There can be no doubt that the Library of Celsus is the iconic symbol of Ephesus. No one who visits the site would honestly give you an accurate accounting of just how many photos of the library their phone holds. It’s a crazy obsession, but when you see it from different angles, you lose all control and start snapping a few more pictures. The number of “other Ephesus photos” on the same phones is minuscule. But come hell or high water, everyone aspires to leave with their version of the perfect photo of the Library of Celsus.
But wait, just out of curiosity, who is this Celsus fellow, anyway? I will admit that it took me two visits to get inquisitive about him, so I am guessing that a lot of people come and go without giving it a second thought. So I will give you a little of the back story so that when you come, you can impress your travel companions with your vast storehouse of knowledge.
The city of Ephesus is believed to have been founded around the second century CE. It was at the center of the trade routes because of its outstanding location on the coast of the Aegean Sea. Even way back then, the first rule of real estate was “location, location, location.” At its zenith, the population reached upwards of 300,000 plus slaves. Many travelers passed through the city gates and it was a very cosmopolitan. Like other cities with that level of sophistication, an impressive public library was essential. It is believed that the library once held as many as 12,000 book scrolls. Ephesus was the fourth largest metropolis of the Roman Empire.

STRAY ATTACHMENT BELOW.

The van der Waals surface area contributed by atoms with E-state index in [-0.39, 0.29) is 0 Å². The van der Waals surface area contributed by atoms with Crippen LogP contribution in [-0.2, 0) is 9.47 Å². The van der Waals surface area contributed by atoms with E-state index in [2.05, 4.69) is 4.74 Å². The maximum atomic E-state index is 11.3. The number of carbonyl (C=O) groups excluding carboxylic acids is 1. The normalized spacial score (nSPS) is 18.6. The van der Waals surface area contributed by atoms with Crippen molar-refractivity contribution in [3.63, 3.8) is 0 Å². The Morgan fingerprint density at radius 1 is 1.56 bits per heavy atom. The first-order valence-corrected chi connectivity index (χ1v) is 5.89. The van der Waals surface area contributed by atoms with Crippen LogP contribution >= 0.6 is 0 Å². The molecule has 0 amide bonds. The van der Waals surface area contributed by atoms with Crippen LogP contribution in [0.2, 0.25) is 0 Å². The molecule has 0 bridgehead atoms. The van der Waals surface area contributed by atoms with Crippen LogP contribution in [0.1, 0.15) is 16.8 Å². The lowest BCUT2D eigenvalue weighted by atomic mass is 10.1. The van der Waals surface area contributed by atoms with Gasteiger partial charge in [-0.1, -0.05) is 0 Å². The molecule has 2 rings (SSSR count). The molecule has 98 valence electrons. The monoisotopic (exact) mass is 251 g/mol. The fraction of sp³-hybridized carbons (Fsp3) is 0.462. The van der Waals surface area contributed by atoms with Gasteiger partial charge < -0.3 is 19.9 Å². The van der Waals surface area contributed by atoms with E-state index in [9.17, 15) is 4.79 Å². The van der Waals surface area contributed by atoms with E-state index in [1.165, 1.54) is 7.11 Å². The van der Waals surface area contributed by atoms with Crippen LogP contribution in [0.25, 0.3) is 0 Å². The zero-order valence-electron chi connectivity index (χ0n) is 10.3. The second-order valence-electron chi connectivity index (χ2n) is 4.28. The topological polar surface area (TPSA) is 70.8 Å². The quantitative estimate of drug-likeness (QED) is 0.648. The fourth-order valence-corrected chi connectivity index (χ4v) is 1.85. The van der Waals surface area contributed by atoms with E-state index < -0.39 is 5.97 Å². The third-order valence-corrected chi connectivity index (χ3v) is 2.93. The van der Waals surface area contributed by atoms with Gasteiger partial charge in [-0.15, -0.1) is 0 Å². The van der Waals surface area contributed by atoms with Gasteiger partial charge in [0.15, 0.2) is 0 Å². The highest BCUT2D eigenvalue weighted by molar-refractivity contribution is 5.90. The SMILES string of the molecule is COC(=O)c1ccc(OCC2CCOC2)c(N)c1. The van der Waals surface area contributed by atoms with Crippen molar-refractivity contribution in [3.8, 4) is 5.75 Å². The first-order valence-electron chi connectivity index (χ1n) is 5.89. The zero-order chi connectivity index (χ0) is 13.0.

Commissioned by Tiberius Julius Acquila to commemorate his father, Tiberius Julius Celsus Polemaeanus, the library was to be a tomb as well as memorial. Celsus died at age 70, and his son commissioned the building of the library the same year. It was finished by the son’s heirs, the son having bequeathed a large sum of money to cover the cost of construction and upkeep of the mausoleum/library and also to buy books. A partially broken stone tablet bearing an inscription of dedication found near one of the entries led archaeologists and researchers to the name Celsus. The library was constructed in the second century CE, but it was destroyed by fire around 262 CE, thanks to invaders. It was rebuilt, but fell during an earthquake in the tenth century CE. When the library was excavated in 1904, the sarcophagus of Celsus was found under the library. Celsus was one of the richest businessmen of Ephesus and was a leading political figure. He was well educated in law and military service. He was actually the Roman governor of Asia Minor in the second century.
Ephesus is a treasure trove of history. Our archeologist guide pointed out that only twenty percent of the site has been excavated. It may sound strange, but he said that, frankly, the best method of preservation of the city is to leave it buried. He pointed out that the first archeologists were grave robbers and the first underwater archeologists were sponge divers. I really did take pictures of other landmarks. The theater where Paul addressed the Ephesians is there and seats 25,000. The last house of the Virgin Mary is nearby, though not in Ephesus proper. I will share several photos of these important historical structures and, of course, more photos of the Library of Celsus.